Why is Kansas City so Hot?
Last week I was in a meeting at the State Department in Washington, D.C. This is not a place that I regularly hang out, but we were there being interviewed by the State Department for overseas Embassy design commissions. They were eager to learn more about BNIM and at some point in the session the head of planning blurted out, "What is going on in Kansas City? Why is Kansas City so hot? Why are we hearing so much about architecture, art and music emanating from Kansas City?"
My first thought was that he thinks BNIM is hot, which is very good news to hear from someone who is going to choose our team (or another) for this contract. But, from the looks on the faces of the others in the room, his question about our city was of interest to all. The Kansas City story is getting out. This is a good “climate change,” so to speak. Once a flyover and now a fertile breeding ground for art and design. We — all Kansas-citians — should be happy and proud.
I answered his question from my own point of view, which begins with Jim Leedy moving to the Crossroads and Review Magazine beginning publication.
There is still much credit due to the major watershed events the ensued — The Jazz District revitalization, The Bloch Building, Michael Stern joining the Symphony, The Kauffman Center for the Performing Arts, the Todd Bolender Center for Dance and Creativity, the Sprint Center and the list goes on. The whole is much greater than the sum of the parts. It was not as if a light bulb went off everyone jumped on board. There was not a conscious decision to elevate design, arts and architecture and put Kansas City on the map. Instead, an organic process grew into one of the healthiest ecologies on the planet — one rivaling New York with all of its creativity and creative people.
But Jim Leedy's decision to “hermit crab,” or take for his shell, an old concrete warehouse building in the Crossroads was a act of many things, but it is perhaps most significant because it began a movement.
The Jim Leedy that evolved was part pioneer, entrepreneur, community organizer, artist, teacher, real estate developer, art promoter, civic activist and always a mentor. Intentional or not, his actions pulled art and artists out of classrooms and studios, hallowed halls of the Nelson and Kemper, private homes and dealer locations sprinkled about the Plaza area and into the center of the city.
Business and civic leaders were not going to go to the artists, so the artists went to the leadership of the city and joined them in revitalizing downtown. The result is a vibrant, authentic, diverse, and sometimes gritty, community disguised as a warehouse district. Art became the growth market for downtown and a single monthly event transformed the community — First Fridays. These Friday gatherings on the first Friday of every month brought the community together by reaching beyond the arts community into the general population, which was eager to be a part of something. First Fridays had the impact of transforming many people into supporters and collectors with it’s social power.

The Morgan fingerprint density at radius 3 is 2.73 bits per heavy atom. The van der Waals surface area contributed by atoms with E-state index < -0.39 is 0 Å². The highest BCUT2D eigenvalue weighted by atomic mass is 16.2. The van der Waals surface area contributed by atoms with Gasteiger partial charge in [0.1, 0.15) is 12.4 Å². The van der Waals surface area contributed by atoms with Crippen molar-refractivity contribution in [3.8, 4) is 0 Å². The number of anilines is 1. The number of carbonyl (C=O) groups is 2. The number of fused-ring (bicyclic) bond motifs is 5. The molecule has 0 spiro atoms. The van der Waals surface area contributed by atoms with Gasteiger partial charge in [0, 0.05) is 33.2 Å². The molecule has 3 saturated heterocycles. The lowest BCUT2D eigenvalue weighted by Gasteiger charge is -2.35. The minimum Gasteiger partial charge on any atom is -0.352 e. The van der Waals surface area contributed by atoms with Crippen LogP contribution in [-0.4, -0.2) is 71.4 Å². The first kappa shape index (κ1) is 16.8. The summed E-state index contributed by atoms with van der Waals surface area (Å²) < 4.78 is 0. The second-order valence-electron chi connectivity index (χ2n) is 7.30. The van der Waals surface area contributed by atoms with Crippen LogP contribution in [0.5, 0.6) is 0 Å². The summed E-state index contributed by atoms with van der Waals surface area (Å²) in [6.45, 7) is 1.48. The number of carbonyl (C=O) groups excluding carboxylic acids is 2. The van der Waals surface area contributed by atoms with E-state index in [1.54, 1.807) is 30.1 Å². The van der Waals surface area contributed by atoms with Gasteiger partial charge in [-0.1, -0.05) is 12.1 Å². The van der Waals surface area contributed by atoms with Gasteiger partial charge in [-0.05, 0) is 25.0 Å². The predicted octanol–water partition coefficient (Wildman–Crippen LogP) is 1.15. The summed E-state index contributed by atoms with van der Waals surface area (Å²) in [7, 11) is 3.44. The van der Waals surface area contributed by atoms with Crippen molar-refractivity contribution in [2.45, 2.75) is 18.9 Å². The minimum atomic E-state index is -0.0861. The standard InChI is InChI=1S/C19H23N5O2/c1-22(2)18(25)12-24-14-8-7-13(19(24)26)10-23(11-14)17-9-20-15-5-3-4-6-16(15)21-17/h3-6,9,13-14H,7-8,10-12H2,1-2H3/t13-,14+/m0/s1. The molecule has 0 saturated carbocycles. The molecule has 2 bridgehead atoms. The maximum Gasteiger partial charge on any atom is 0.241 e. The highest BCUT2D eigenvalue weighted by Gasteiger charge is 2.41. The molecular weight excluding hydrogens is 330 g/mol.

The other seminal transformation for Kansas City is the creation of Review Magazine. Prior to Review artists, architects and others in creative businesses were accustomed to buyers and clients in Kansas City believing that to get something really good you had to go to the coasts, or at least Chicago. That had not always been the case. There were periods when Kansas City architects were trusted with the communities most important assignments — The Kansas City Power and Light Building, City Hall, County Courthouse, Municipal Auditorium, the Nelson-Atkins Museum and 909 Walnut are among our most treasured buildings and are the work of home grown talent and designed during a very short period of city history.
By the 1970s times had changed for artists and architects. We carried a huge chip on our collective shoulder for a couple decades. Review magazine changed that. Through intelligent critical reviews and beautifully published pages the work of many talented local and regional artists was revealed to the community. Word began to spread that the arts scene in Kansas City was alive, relevant and breaking new ground. Confidence grew within he entire community — artists, dealers, collectors and museums — as a result of the publication and because of the extraordinary talent and excellent work being done in Kanas City.
Review did not stop with art. The publication branched out into urban design and architecture with similar impact. By offering editorial opportunities to architects and urban designers, important issues surrounding the public realm and built environment were being discussed. Architects and urbanists created design proposals for our City and presented them in annual issues devoted to urbanism.